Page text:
Final Year Project Interim Demonstrations

The department is trying something new this year. Each of our Final Year project students is being asked to give an interim demonstration of their project to their second supervisor at around the project mid-point. The students see a lot of their first supervisor, but they don't usually see the second supervisor until later in the project, when they are involved in the final viva and the assessment.

This year I'm getting to see all the projects for which I'm second supervisor. I wasn't convinced at the start, what with the nightmare of fitting a whole new bunch of meetings into an already crowded diary, but I must admit it has been really useful. I've seen some really great work, and some that could be made great by a strong focus on the important elements.

When considering things like this I'm much more impressed by an "end to end" demonstration of a working system with "n" features than a half-way demonstration of a system with "n*2" features. If you are making a game, it should be playable all the way to the end, with a high score table and a chance to play again. If you are making a product you should be able to  run through an entire scenario of whatever transactional behaviours the product provides. If you are performing research you should have the theory, the things you are going to do to prove/disprove the theory and some outcomes to look at which drive the conclusions. And it is worth trimming the scope so that you can achieve this.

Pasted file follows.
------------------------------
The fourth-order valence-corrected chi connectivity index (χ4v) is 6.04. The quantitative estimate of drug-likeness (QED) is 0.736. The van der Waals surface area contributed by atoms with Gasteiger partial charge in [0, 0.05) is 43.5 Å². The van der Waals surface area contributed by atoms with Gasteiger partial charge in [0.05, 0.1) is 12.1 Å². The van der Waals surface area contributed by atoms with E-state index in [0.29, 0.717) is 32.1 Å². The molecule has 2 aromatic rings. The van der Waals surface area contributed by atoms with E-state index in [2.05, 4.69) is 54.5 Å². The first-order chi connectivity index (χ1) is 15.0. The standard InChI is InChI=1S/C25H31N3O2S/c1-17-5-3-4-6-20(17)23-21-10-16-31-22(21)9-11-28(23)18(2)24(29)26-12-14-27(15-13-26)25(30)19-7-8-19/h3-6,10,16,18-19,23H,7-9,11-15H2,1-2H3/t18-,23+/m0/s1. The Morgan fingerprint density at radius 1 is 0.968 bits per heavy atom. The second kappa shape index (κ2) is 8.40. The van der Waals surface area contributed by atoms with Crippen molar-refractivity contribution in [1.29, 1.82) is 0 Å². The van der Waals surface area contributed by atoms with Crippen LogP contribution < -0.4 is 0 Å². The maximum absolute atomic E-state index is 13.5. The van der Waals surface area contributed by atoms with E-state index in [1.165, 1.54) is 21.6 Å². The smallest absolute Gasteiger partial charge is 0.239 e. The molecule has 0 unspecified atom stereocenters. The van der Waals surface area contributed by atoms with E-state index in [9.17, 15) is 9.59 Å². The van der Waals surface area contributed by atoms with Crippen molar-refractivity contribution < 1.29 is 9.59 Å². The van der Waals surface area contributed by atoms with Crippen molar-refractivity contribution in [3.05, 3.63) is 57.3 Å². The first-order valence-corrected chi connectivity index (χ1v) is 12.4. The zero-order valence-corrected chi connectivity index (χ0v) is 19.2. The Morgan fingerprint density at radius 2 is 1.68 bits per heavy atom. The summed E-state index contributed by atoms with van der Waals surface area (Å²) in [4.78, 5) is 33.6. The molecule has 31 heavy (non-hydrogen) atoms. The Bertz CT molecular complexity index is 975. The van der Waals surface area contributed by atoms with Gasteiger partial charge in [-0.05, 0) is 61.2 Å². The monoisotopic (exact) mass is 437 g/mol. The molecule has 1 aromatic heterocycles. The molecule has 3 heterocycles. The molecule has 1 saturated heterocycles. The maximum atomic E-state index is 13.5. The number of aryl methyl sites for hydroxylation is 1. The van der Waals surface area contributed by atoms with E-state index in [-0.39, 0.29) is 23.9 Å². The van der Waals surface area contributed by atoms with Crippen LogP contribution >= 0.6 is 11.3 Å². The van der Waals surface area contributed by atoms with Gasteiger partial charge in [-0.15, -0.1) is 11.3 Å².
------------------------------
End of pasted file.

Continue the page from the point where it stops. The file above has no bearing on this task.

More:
Writers have this thing where they talk about "killing your favourite children" which means that they have to discard a great piece of text out because it doesn't actually add anything to the work. The text might be funny, or poignant or interesting - but if it doesn't fit the context it has to go.

During the meetings we were encouraging students to take a look at their projects and do something similar. This isn't to say that they should not get credit for work that doesn't end up in the finished deliverable. My advice is to write these up in the report and then document the process by which you decide to leave them out in order to focus on the core of the work. In fact, I reckon that getting a handle on your project and dropping features that will make you fail is actually strong evidence of real professional ability. And in real life you can always save these for version 2.0 anyway.